If you’re one of the people fortunate enough to be able to work from home, you may not be driving as much – but even with fewer people on the roads, auto issues are still something to keep an eye out for. In this issue, we’re looking at a fire risk posed by a specific type of engine still found in certain Kia and Hyundai vehicles, even though it may have been the center of a recall issued last year. Then, we’ll shift gears to talk about an investigation into paid-off car loans being reinserted onto drivers’ credit reports. Plus, we’ve got stories on pay-by-phone mortgage fees, Zoom’s data sharing practices and, as always, the latest settlements.
In 2019, 378,000 Kia Soul vehicles were recalled due to an issue that could lead to the engines catching fire. Now, attorneys working with ClassAction.org are investigating whether the same engine that prompted the recall is being used in other Kia and Hyundai vehicles – and trying to help drivers recover compensation for any harm done. The issue is particularly concerning because drivers are reporting engine fires starting during routine driving conditions, with little-to-no warning. If you experienced an engine fire while driving a 2016-2020 Hyundai Accent, Hyundai Kona, Hyundai Elantra, Hyundai Veloster, Kia Rio, Kia Seltos, or Kia Sportage equipped with a 1.4 or 1.6-liter Gamma engine, attorneys want to hear from you. A successful lawsuit could prompt another recall over the affected engines and help drivers recover money for loss of their vehicles.
Being able to pay your mortgage over the phone is among the many conveniences we can enjoy – but with convenience comes the all-too-familiar convenience fee. These seemingly minor charges have become another expected expense in our daily lives, but now attorneys working with ClassAction.org are looking into whether these fees are illegal in certain states. If filed and successful, a class action lawsuit could help property owners get back the money they paid in pay-by-phone surcharges and, in the process, put an end to any ongoing illegal practices. A few lawsuits have already been filed, but homeowners are encouraged to step forward if they have been subject to these fees. For a list of potentially affected states and what you can do, we have you covered.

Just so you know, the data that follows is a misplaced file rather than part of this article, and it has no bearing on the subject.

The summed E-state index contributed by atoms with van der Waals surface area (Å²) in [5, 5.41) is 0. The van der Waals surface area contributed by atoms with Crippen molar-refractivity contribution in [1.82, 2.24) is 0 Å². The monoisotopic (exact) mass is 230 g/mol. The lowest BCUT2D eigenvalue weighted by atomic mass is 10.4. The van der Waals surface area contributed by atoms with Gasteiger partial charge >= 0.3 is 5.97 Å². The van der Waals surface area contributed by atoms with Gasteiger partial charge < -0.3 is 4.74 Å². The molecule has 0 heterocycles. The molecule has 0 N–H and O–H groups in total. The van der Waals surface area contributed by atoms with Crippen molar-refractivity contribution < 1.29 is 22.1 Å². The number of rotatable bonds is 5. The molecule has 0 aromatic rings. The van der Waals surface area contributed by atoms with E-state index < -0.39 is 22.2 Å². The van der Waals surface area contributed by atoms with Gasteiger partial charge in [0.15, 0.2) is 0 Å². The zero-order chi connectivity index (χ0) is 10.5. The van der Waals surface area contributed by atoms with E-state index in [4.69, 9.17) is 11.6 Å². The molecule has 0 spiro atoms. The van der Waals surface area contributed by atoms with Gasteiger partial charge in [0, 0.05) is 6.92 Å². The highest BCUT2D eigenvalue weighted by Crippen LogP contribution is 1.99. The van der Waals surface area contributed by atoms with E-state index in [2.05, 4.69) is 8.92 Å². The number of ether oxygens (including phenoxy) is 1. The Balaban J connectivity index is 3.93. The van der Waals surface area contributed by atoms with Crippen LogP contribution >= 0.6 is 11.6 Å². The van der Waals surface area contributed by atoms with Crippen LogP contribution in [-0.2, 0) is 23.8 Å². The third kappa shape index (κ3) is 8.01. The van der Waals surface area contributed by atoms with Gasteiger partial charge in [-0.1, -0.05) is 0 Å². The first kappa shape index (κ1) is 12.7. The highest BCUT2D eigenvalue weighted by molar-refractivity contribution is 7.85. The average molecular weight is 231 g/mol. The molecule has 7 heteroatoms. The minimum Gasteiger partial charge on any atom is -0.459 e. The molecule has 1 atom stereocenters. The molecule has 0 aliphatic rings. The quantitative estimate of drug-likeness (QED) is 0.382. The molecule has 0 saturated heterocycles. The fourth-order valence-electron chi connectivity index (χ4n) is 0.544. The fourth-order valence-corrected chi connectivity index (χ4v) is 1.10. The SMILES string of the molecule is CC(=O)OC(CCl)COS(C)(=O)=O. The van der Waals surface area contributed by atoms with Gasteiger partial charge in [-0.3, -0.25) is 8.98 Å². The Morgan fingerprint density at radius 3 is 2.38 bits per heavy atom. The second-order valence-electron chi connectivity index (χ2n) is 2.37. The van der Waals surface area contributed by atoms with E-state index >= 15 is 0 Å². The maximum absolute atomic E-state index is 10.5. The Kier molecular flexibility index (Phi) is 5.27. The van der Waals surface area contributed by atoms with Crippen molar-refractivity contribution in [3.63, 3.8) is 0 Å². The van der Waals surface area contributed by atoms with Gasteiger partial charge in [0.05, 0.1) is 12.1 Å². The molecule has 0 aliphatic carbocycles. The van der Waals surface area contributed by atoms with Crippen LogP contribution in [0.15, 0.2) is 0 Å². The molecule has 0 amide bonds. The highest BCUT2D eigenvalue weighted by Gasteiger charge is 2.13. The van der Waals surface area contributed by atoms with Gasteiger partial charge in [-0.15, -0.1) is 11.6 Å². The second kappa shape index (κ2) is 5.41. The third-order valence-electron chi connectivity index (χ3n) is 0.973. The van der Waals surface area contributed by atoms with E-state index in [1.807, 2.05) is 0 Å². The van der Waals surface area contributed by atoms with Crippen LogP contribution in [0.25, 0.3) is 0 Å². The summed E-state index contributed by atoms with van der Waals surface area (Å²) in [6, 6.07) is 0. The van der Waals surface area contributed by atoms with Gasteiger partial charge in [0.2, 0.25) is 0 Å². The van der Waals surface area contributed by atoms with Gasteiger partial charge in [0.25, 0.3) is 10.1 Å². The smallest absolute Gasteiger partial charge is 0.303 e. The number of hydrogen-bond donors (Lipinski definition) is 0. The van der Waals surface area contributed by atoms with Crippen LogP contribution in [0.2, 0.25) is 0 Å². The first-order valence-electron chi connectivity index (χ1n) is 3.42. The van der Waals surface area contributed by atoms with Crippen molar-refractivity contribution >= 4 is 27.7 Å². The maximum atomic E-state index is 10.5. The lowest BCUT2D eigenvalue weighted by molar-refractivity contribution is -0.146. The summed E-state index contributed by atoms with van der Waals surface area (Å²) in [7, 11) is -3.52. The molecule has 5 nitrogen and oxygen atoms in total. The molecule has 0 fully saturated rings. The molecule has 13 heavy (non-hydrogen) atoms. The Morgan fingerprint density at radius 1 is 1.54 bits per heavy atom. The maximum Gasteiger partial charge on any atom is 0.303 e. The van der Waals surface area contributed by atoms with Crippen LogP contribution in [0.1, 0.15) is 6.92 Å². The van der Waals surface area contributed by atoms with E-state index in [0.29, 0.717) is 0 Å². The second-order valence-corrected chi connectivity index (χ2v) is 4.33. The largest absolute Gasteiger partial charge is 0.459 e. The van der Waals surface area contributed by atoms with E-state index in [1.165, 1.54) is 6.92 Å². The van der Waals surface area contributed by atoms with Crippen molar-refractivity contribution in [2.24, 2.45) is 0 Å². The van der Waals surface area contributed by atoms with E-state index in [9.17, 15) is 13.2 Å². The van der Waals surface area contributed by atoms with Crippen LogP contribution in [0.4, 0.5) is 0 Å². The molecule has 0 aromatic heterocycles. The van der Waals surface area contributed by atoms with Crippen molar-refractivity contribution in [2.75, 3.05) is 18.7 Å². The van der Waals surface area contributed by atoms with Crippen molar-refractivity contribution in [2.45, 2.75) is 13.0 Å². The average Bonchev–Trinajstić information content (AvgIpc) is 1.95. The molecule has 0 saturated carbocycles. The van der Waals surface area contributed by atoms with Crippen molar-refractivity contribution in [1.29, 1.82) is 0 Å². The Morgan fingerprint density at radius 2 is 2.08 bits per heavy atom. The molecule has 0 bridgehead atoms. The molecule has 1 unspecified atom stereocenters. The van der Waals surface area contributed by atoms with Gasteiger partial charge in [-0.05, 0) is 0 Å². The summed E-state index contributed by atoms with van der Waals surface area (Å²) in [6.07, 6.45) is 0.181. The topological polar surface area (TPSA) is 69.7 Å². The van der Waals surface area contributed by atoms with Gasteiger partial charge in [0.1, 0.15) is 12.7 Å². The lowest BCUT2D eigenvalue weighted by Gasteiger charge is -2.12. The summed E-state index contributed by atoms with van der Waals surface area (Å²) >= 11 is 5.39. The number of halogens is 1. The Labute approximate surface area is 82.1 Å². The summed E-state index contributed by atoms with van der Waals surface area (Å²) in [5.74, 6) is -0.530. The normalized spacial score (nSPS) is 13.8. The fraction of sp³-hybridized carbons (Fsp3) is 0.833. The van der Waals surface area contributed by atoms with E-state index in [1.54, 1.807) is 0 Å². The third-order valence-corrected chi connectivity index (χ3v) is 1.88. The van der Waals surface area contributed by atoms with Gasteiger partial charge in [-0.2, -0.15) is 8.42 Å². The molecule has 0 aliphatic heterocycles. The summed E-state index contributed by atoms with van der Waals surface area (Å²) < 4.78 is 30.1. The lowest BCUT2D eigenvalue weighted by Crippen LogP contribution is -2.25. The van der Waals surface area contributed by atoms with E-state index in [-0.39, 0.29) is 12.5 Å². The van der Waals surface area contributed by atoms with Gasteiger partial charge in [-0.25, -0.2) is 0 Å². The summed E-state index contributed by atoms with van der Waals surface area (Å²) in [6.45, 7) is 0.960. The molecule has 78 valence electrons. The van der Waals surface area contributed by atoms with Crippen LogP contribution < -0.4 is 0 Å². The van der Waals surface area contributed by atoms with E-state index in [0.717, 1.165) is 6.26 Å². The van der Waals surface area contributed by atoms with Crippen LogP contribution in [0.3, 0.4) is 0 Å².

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When you pay off your car loan early, you’ve definitely earned that big sigh of relief. The weight of owing that money is finally gone, over and done with – or at least, it should be. Attorneys working with ClassAction.org are launching a new investigation into whether some lenders are allowing old car loans to reappear on consumers’ credit reports due to avoidable errors in their credit reporting systems. Since payments aren’t being made on these accounts (since they were already paid in full), drivers’ loans may be showing up as delinquent and causing damage to their credit scores. If you saw your paid-off car loan pop back up on your credit report, you have rights under the Fair Credit Reporting Act. Head on over to this page for a detailed look at the issue and an opportunity to potentially get a lawsuit started that could help those affected.
Zoom was just one among many video conferencing platforms until the need to gather virtually skyrocketed in the midst of the ongoing social quarantine. Now Zoom, with its newfound popularity, is receiving all sorts of attention – in part due to a recently filed proposed class action. According to the lawsuit, Zoom boasts how much it values users’ privacy while at the same time collecting and sharing consumers’ data with Facebook and other third parties without notice or permission. On top of that, the suit also critiques Zoom’s security measures, calling them “wholly inadequate” – a combination that we’ve seen as to be the perfect formula for the all-too-familiar data breach. Here are the details.
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